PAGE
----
In October 2015, we launched Home ward Ealing, which is a first step for the trust in running a physical healthcare service. Within the service we provide integrated physical and mental healthcare, as well as socialcare. Senior physiotherapist, Khushali Shah, transferred to West London NHS Trust when the service launched last October.
Khushali’s personal experience influenced her career decision to become a physiotherapist:
“When my grandfather had a hip replacement and needed physiotherapy, I realised that I’d like to train to do that.
There’s no real ‘typical day’ for me – I start off at Ealing Hospital for handover meetings, but then I can be sent anywhere to visit patients at home, or to work in Accident and Emergency (A&E).
It’s challenging, but also incredibly rewarding. Never knowing what I’m going to be faced with keeps the job interesting, as well as always motivating me to learn more.
Once we’ve assessed the patient, there’s a lot we can do for them in the community. We can provide them with any necessary equipment, help with home modifications like toilet rails, and give them short term rehab. Many people don’t realise we’re able to do ECGs, give intravenous drugs, and take blood samples from the comfort of their own home. This allows patients in Ealing to get the help they need without coming to hospital, and helps to ensure hospital beds are available for the people that need them most.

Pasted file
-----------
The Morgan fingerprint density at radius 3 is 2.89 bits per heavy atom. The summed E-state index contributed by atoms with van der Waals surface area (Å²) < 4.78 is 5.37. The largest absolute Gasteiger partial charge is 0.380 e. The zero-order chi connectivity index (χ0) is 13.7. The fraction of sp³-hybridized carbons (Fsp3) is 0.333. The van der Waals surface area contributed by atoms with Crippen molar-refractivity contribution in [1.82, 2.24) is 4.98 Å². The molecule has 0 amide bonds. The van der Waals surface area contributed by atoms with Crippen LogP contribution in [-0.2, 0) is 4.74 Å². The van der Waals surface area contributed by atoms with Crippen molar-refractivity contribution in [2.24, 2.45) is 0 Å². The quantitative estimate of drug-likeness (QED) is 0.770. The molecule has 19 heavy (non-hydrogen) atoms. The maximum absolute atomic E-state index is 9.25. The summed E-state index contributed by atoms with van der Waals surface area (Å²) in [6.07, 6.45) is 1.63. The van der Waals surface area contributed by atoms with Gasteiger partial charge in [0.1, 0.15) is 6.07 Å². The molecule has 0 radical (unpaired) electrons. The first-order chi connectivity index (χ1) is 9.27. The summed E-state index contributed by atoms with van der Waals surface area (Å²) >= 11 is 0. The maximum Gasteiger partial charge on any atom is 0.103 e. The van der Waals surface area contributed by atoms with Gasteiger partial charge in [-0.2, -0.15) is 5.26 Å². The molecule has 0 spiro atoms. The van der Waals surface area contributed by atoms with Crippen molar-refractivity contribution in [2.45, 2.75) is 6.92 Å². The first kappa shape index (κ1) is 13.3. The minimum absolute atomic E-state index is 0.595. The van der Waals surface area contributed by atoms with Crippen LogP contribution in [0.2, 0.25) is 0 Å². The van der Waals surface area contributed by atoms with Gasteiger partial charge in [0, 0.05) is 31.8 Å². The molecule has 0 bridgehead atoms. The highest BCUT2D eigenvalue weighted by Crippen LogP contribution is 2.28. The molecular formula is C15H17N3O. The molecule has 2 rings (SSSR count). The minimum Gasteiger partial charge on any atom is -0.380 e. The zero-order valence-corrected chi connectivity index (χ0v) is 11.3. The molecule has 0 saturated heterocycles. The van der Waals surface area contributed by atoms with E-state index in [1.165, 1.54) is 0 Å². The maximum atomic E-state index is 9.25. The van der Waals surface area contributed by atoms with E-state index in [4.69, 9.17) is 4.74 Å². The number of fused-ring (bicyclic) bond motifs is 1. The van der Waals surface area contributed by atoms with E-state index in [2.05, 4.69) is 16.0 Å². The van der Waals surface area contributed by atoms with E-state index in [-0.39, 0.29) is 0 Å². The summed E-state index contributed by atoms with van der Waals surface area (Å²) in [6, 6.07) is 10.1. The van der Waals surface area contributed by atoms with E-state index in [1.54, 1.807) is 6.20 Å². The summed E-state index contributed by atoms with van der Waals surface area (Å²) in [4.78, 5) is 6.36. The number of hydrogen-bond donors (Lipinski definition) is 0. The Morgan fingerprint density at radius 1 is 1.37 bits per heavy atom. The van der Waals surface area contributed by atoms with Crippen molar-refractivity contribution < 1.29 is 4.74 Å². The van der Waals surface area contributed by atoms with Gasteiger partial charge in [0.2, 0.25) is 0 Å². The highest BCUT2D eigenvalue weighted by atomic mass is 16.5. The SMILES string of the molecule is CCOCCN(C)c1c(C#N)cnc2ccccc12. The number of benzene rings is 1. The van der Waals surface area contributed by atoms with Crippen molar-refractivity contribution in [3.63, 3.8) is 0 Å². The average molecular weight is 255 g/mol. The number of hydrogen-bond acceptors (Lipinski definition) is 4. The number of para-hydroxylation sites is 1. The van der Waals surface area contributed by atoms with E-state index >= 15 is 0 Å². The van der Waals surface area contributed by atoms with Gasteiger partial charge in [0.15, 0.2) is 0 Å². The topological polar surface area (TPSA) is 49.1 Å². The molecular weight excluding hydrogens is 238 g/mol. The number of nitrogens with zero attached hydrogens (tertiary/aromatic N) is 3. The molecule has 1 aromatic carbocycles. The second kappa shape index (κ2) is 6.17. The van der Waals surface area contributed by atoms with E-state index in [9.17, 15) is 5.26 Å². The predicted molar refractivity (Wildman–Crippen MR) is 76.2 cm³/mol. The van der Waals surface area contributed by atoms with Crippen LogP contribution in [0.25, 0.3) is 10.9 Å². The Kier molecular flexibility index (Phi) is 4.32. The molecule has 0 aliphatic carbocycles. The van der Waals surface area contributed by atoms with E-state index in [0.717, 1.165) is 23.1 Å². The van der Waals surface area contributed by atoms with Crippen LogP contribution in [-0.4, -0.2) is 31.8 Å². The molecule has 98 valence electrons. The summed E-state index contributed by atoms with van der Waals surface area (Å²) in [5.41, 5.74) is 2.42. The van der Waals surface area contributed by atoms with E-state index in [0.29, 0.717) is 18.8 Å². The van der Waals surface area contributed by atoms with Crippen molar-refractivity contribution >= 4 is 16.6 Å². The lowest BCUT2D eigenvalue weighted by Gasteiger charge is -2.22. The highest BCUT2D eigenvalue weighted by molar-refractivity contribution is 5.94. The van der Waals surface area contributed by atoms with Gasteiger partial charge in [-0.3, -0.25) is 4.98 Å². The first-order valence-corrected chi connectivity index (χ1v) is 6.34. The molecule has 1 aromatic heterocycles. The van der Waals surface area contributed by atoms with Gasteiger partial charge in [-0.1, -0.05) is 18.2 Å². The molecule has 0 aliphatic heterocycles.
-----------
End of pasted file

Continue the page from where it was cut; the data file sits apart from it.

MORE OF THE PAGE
I’ve noticed that many people we treat for physical pain also suffer from conditions like anxiety and depression. It’s great that we’re now better equipped to deal with these sorts of issues too, through one joined-up service. We treat conditions like falls, urinary tract infections, dizziness and also conditions such as shortness of breath.
We’re now trained in cognitive screening ourselves, so we don’t have to rely on GPs to refer people into mental health services. This means patients can get help through this one team, much more quickly, so their overall wellbeing is much better cared for.
Working in A&E is probably the most challenging part of my job. We have strict four-hour targets in which to see patients, so we want to get people seen and treated as soon as possible. As physiotherapists we are trained to look at many aspects of healthcare, so we become the A&E gatekeepers in a way, using our clinical instincts to ensure nobody gets discharged unsafely.
We take a very holistic approach to our patients’ healthcare. Once we’ve referred someone on to another service, there are always meetings with the whole team to find out what happens to them, and make sure they’re receiving the most appropriate treatment."
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